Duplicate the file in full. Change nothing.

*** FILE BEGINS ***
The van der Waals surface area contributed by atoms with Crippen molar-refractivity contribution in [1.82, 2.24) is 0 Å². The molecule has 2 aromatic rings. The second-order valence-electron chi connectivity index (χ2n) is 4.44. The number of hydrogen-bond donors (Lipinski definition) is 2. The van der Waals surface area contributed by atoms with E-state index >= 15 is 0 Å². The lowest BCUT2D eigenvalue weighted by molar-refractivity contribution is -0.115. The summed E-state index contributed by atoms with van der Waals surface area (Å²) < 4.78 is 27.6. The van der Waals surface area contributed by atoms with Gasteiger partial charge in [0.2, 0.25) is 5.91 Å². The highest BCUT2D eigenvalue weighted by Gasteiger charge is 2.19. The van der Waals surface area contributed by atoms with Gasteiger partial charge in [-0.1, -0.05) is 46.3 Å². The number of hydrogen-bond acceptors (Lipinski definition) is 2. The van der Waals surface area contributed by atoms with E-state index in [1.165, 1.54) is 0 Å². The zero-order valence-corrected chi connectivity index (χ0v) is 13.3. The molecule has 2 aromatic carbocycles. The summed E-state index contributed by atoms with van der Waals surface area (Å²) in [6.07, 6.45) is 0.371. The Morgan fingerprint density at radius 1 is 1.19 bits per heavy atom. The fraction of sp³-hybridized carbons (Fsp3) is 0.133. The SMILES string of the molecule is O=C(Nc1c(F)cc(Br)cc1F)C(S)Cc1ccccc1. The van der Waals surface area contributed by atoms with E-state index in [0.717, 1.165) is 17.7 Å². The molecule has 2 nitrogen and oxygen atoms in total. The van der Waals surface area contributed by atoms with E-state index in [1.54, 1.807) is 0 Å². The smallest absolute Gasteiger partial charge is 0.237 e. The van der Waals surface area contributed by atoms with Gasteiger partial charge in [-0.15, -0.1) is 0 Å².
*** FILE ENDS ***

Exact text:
The van der Waals surface area contributed by atoms with Crippen molar-refractivity contribution in [1.82, 2.24) is 0 Å². The molecule has 2 aromatic rings. The second-order valence-electron chi connectivity index (χ2n) is 4.44. The number of hydrogen-bond donors (Lipinski definition) is 2. The van der Waals surface area contributed by atoms with E-state index >= 15 is 0 Å². The lowest BCUT2D eigenvalue weighted by molar-refractivity contribution is -0.115. The summed E-state index contributed by atoms with van der Waals surface area (Å²) < 4.78 is 27.6. The van der Waals surface area contributed by atoms with Gasteiger partial charge in [0.2, 0.25) is 5.91 Å². The highest BCUT2D eigenvalue weighted by Gasteiger charge is 2.19. The van der Waals surface area contributed by atoms with Gasteiger partial charge in [-0.1, -0.05) is 46.3 Å². The number of hydrogen-bond acceptors (Lipinski definition) is 2. The van der Waals surface area contributed by atoms with E-state index in [1.165, 1.54) is 0 Å². The zero-order valence-corrected chi connectivity index (χ0v) is 13.3. The molecule has 2 aromatic carbocycles. The summed E-state index contributed by atoms with van der Waals surface area (Å²) in [6.07, 6.45) is 0.371. The Morgan fingerprint density at radius 1 is 1.19 bits per heavy atom. The fraction of sp³-hybridized carbons (Fsp3) is 0.133. The SMILES string of the molecule is O=C(Nc1c(F)cc(Br)cc1F)C(S)Cc1ccccc1. The van der Waals surface area contributed by atoms with E-state index in [0.717, 1.165) is 17.7 Å². The molecule has 2 nitrogen and oxygen atoms in total. The van der Waals surface area contributed by atoms with E-state index in [1.54, 1.807) is 0 Å². The smallest absolute Gasteiger partial charge is 0.237 e. The van der Waals surface area contributed by atoms with Gasteiger partial charge in [-0.15, -0.1) is 0 Å².